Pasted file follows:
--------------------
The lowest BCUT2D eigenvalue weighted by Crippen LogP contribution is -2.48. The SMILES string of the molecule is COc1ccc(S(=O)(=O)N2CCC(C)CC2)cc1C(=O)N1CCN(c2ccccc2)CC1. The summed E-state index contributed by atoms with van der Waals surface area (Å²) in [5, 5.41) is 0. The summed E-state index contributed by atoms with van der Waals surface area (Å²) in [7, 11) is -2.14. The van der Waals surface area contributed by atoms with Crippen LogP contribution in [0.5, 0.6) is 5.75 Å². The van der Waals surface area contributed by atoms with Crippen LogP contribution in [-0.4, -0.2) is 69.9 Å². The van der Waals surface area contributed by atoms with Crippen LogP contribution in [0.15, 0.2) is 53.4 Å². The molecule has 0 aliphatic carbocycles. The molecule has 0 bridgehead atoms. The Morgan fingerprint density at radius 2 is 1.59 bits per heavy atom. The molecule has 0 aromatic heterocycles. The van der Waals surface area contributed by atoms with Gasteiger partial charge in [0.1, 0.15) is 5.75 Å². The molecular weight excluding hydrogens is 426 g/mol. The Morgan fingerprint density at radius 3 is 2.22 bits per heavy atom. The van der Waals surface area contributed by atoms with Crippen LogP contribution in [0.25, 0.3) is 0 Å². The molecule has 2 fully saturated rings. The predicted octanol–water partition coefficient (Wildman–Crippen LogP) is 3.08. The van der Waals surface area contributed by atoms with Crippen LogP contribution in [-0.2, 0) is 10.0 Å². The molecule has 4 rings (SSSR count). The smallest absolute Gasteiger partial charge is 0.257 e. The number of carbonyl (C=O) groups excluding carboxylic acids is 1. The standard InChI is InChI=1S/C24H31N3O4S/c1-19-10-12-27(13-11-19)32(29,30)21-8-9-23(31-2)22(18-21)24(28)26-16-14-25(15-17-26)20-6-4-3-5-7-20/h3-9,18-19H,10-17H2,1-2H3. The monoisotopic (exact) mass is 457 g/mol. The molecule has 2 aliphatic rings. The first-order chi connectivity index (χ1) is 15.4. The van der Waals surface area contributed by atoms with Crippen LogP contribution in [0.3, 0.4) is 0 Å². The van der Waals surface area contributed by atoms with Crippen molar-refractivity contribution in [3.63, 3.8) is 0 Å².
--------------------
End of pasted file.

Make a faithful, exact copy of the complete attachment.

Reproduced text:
The lowest BCUT2D eigenvalue weighted by Crippen LogP contribution is -2.48. The SMILES string of the molecule is COc1ccc(S(=O)(=O)N2CCC(C)CC2)cc1C(=O)N1CCN(c2ccccc2)CC1. The summed E-state index contributed by atoms with van der Waals surface area (Å²) in [5, 5.41) is 0. The summed E-state index contributed by atoms with van der Waals surface area (Å²) in [7, 11) is -2.14. The van der Waals surface area contributed by atoms with Crippen LogP contribution in [0.5, 0.6) is 5.75 Å². The van der Waals surface area contributed by atoms with Crippen LogP contribution in [-0.4, -0.2) is 69.9 Å². The van der Waals surface area contributed by atoms with Crippen LogP contribution in [0.15, 0.2) is 53.4 Å². The molecule has 0 aliphatic carbocycles. The molecule has 0 bridgehead atoms. The Morgan fingerprint density at radius 2 is 1.59 bits per heavy atom. The molecule has 0 aromatic heterocycles. The van der Waals surface area contributed by atoms with Gasteiger partial charge in [0.1, 0.15) is 5.75 Å². The molecular weight excluding hydrogens is 426 g/mol. The Morgan fingerprint density at radius 3 is 2.22 bits per heavy atom. The van der Waals surface area contributed by atoms with Crippen LogP contribution in [0.25, 0.3) is 0 Å². The molecule has 2 fully saturated rings. The predicted octanol–water partition coefficient (Wildman–Crippen LogP) is 3.08. The van der Waals surface area contributed by atoms with Crippen LogP contribution in [-0.2, 0) is 10.0 Å². The molecule has 4 rings (SSSR count). The smallest absolute Gasteiger partial charge is 0.257 e. The number of carbonyl (C=O) groups excluding carboxylic acids is 1. The standard InChI is InChI=1S/C24H31N3O4S/c1-19-10-12-27(13-11-19)32(29,30)21-8-9-23(31-2)22(18-21)24(28)26-16-14-25(15-17-26)20-6-4-3-5-7-20/h3-9,18-19H,10-17H2,1-2H3. The monoisotopic (exact) mass is 457 g/mol. The molecule has 2 aliphatic rings. The first-order chi connectivity index (χ1) is 15.4. The van der Waals surface area contributed by atoms with Crippen LogP contribution in [0.3, 0.4) is 0 Å². The van der Waals surface area contributed by atoms with Crippen molar-refractivity contribution in [3.63, 3.8) is 0 Å².